Paying for nudity on Snapchat

With Snapchat’s new installation of Snapcash, trading micro-payments for raunchy pictures is now incredibly simple.

On Nov. 17, 2014, Snapchat, the popular media messaging service, announced the integration of Snapcash, a peer-to-peer payment system through the payment service Square.

With the new installation, users who are 18 and over that are located in the United States can connect their debit cards to their account and instantly send money to friends.

By simply typing the dollar sign, the amount, and pressing the new green pay button, money is deposited directly into your friend’s bank account.

It’s as straightforward as it is potentially dangerous.

With Snapchat being primarily image sharing accompanied by short messages, it won’t take long until sexual aspects will come into play.

According to a study done by The National Campaign to Prevent Teen Pregnancy, 20 percent of teenagers have sent or posted nude or semi nude photos or videos of themselves. As sending nude pictures under the age of 18 is illegal, Carlmont has seen problems with students sending sexually explicit content.

With regards to sending nude pictures, Vice Principal Jennifer Cho said, “Just because you’re sending pictures on Snapchat doesn’t mean that someone didn’t take a screenshot. The Internet is forever. You no longer have control over your own personal privacy to someone else and then once that’s out there you don’t know if its going to come back at all, ever, or not.”

Third party apps like “Snapkeep” and “Snapgrab” are being made solely to allow users to screenshot pictures received on Snapchat without sending a notification to the sender.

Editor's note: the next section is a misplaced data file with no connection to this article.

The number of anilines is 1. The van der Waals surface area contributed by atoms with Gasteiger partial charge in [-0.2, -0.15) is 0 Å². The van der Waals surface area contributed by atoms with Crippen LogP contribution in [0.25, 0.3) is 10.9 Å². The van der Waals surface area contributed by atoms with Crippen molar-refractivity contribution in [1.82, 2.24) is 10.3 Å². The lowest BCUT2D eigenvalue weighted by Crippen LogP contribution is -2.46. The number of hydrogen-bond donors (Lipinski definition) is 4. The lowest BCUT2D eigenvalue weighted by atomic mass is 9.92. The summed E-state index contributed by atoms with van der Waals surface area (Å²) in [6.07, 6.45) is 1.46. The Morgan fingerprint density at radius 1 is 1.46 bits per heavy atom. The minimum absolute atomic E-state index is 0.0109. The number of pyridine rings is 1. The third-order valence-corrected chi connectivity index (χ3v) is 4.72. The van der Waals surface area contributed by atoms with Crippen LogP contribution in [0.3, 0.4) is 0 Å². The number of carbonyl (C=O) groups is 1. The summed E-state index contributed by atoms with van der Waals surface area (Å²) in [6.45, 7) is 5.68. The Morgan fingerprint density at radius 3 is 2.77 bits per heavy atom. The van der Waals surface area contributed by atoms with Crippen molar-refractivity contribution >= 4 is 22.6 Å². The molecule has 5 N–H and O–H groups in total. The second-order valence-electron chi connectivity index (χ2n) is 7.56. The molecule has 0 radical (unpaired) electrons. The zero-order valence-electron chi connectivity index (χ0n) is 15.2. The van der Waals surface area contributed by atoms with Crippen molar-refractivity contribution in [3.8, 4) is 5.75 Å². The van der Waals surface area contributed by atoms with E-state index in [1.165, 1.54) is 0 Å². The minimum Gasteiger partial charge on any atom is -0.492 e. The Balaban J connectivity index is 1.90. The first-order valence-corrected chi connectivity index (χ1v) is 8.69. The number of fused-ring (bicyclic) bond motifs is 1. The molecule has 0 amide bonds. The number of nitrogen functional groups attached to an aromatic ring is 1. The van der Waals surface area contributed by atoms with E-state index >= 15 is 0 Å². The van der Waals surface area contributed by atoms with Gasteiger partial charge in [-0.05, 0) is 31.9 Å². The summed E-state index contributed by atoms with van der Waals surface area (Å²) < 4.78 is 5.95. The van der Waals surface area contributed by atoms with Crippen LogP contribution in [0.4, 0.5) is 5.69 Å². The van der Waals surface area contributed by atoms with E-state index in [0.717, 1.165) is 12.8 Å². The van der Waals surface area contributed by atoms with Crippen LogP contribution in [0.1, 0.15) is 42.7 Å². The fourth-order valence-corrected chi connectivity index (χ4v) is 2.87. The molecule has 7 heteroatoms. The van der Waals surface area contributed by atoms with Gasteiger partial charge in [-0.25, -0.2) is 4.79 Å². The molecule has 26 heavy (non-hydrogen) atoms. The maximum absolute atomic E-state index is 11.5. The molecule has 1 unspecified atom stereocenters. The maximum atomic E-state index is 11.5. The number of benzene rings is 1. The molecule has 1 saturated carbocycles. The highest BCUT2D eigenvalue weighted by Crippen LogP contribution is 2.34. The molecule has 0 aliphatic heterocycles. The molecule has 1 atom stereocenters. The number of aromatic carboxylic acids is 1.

“There are already problems with the amount of nudes being sent around, but what worries me with Snapcash is how easily innocent, stupid acts can turn into the addictive act of earning money with minimal efforts,” said senior Yunus Evsen.

With Snapchat’s circumventable age verification and semi-anonymous account system, minors potentially have the ability to sell, send, and receive nude pictures.

Picture this: a boy and a girl begin Snapchatting innocently, and one thing leads to another. Sooner or later, one of them asks for a naked picture. Assuming that both parties are, or claim to be, over the age of 18 and have money on their debit card, this can be made possible for a price.

Senior Nathan Rosenthal said, “Snapchat has already gotten people used to the idea of sending sensitive material to others under the motive of an innocent flirt and false sense of security. Now they raise the stakes by adding cash incentives. Not to mention, sending inappropriate pictures under 18 is illegal by itself.”

According to a poll of 198 students conducted by Carlmont Journalism, 90 percent of students use Snapchat. Of those 198, only 14 percent are over 18. “As a student, Snapcash definitely complicates things and you certainly don’t want to be in a position where someone wants to throw you some money for a picture that can be a charge against you,” said Cho.

California’s obscenity laws protect minors from pornographic exploitation through possession, transport, distribution, and sale of pornography with the involvement of minors. Sending out nudes under the age of 18 is distribution of child pornography, and receiving nudes as a minor or from a minor is considered possession of child pornography.

“Snapcash is going to bring a lot of unwarranted negative attention just because there is money affiliated with Snapchat now. With the money and naked pictures being sent around it’s going to create an industry for both pornography and child pornography,” said Rosenthal.

Do you believe Snapcash will lead to an increase in child pornography?

Yes, it will become a major issue.
It might create some problems, but nothing too serious.
No, it won’t affect the amount of child pornography distributed.

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